At just 17 minutes in length, World of Tomorrow, [director] Don Hertzfeldt’s follow-up to his philosophical and experimental masterpiece It’s Such a Beautiful Day, manages to distinguish itself as one of 2015’s funniest, sincerest, most honest, and wise films. The speculative science in the fiction isn’t anything new, but it hits so deep, the viewer is left with the sense of having seen nothing like it before. Hertzfeldt re-registers his trademark of dressing fear as wisdom, presenting our fleeting, temporal existence as beauty, and adding lighthearted chuckles to mortal tragedy. Hertzfeldt is one of the best and bravest artists working in film (or any other medium) and this condensed experience offers as much as any other film this year. – David Shreve
4. Kurt Cobain: Montage of Heck
“Kurt Cobain was a poet, using the distortion of guitars and vocal chords to express himself to the world. Loud (but not abrasive) Cobain channeled pure emotion into his music. There will be those who can’t see beyond the perception that Kurt Cobain was constantly filled with depression and angst, lashing out at the world for his problems. Montage of Heck shatters that notion in order to reveal the headspace of grunge’s most well-known artist. The film doesn’t ask you to come to a decision on whether or not you like the artist and his work, it merely presents to you what was going on in his life at a certain point in time.” – Read Diego Crespo’s full review.
3. Ex Machina
“It doesn’t hurt that Ex Machina is such an aesthetic pleasure. Cinematographer Rob Hardy has a tendency to make things look like those Apple computer commercials, with close-up shots of a product against a white backdrop. This is the era of the White & Grey Future, where symmetry and minimalism dominate design. It’s all attractively slick, full of sharp digital imagery that befits a film about something digital and sharp. Intrusions of color are sudden and overwhelming; more than once, the house where the film takes place is entirely bathed in red light due to “power cuts,” and the complete change in color comes to signify the shifting power dynamics between the three main characters. Ex Machina is visually simplistic, but then again, so is the front of an iPhone until you turn it on.” – Read Josh Rosenfield’s full review.
2. The Look of Silence
“[Director Joshua Oppenheimer] doesn’t abandon his theories about the innate power of cinema in Look of Silence; far from it, his thesis here is far less direct or outwardly experimental in its explication, but its simplicity packs a punch of its own. The subject switches from film itself to the camera, displaying the power of its presence. [The film’s featured protagonist] Adi could never get away with talking to these people the way he does under normal circumstances. Refusing to entertain any pretense of innocence in their interactions, Adi tries to force them to admit their guilt. He puts them on trial, relentlessly demanding that they come clean about their actions. “You ask deeper questions than even Joshua did,” exclaims one, referring to the soft prodding approach that Oppenheimer took, comparatively infuriated at Adi’s piercing accusations. [The men in Oppenheimer’s film] still hold tremendous political and social power in Indonesia. Some of them could very well have Adi dragged out and shot for his insolence. And why don’t they? Because they’re on camera. None of them would kill someone if they thought there would be consequences, and that’s what the camera represents. Once it’s on film, it’s out of their control, and it could be seen by people with the power to do something about it. The camera protects Adi from harm, acting as a neutral witness whose very existence is a threat to immoral behavior. Though this shouldn’t diminish Adi’s courage in standing up to these men, of course. He’s still taking an immense personal risk in doing so, and knowing that makes those scenes punishingly intense to watch.” – Read Josh Rosenfield’s full SxSW review.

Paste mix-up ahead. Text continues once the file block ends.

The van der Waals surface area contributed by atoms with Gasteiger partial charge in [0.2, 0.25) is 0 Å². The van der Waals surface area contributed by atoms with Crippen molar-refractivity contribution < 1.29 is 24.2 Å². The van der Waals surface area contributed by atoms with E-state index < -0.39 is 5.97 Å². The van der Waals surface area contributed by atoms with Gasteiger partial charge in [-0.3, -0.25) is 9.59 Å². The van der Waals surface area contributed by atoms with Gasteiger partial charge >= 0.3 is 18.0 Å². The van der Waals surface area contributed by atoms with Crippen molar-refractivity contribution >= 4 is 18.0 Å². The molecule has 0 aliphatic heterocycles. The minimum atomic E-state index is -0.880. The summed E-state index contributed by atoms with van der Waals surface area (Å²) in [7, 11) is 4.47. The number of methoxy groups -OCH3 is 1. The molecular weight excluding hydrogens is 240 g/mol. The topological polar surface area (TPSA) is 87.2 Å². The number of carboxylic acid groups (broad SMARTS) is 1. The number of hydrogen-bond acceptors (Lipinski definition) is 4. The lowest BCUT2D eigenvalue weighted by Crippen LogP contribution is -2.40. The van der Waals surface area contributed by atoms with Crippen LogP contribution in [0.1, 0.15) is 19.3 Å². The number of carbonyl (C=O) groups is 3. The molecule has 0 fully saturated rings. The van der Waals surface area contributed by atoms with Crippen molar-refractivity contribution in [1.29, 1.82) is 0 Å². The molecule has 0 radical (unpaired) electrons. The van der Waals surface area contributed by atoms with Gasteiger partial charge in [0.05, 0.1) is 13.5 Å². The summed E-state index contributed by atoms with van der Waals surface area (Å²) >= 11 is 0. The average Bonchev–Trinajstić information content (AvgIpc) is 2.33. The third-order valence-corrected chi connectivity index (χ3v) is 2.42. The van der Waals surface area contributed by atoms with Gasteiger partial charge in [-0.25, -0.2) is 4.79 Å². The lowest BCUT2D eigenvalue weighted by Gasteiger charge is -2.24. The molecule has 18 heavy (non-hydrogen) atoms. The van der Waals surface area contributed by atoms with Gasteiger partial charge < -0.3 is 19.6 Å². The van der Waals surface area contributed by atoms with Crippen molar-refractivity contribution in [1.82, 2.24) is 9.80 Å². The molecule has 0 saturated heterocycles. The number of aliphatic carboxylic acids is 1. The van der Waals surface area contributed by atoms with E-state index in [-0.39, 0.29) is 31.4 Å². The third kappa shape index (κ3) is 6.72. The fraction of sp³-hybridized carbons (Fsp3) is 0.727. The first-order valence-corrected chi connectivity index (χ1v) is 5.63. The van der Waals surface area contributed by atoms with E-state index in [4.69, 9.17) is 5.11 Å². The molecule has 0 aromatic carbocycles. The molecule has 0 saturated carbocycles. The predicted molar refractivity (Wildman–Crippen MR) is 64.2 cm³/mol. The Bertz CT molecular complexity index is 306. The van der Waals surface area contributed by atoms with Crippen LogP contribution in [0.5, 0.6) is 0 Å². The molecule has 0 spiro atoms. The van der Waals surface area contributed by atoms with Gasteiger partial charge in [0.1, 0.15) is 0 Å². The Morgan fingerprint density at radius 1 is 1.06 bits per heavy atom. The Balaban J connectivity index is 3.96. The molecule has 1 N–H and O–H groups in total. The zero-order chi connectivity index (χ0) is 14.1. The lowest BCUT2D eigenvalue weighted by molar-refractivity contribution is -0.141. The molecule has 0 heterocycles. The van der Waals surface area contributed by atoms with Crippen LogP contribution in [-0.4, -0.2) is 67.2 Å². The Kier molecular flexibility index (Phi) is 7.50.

1. Mad Max: Fury Road
“[Actor Tom Hardy] lends a despair-fueled rabidness, and with paranoid shifting eyes and jerky motions in the shoulders and neck, we end up with a much more feral and animalistic Max than we’ve ever seen before. Hardy continues to build on his impressive body of work, pulling from roles in which he merely occupies the space of intimidation, often wordlessly. Which really just clears the way for Imperator Furiosa, the film’s true hero. In a film that is decisively feminist, and in an imagined world where the only thing that ever stops the forward-moving action is the exhibited life-giving force of a stunning Rosie Huntington, and in a world in which the baddest man in modern movies can be reduced to a sniper pedestal for a more accurate triggerwoman, [actress Charlize Theron] is the perfect central manifestation of feminine complexity, beauty, and strength. As a standard, I know one needs to wait and think before applying any accurate historical ranking of a film. But, right now, fresh off my introduction to the film, it distinctly feels as though the terms in which we think of action movies has been fundamentally changed, and we may have to adjust the way we speak of them in regards to the past and the present; action movies that were once “good” might now just be “passable,” and action movies that were once “passable” now feel like a “waste of time.””- Read David Shreve’s full review.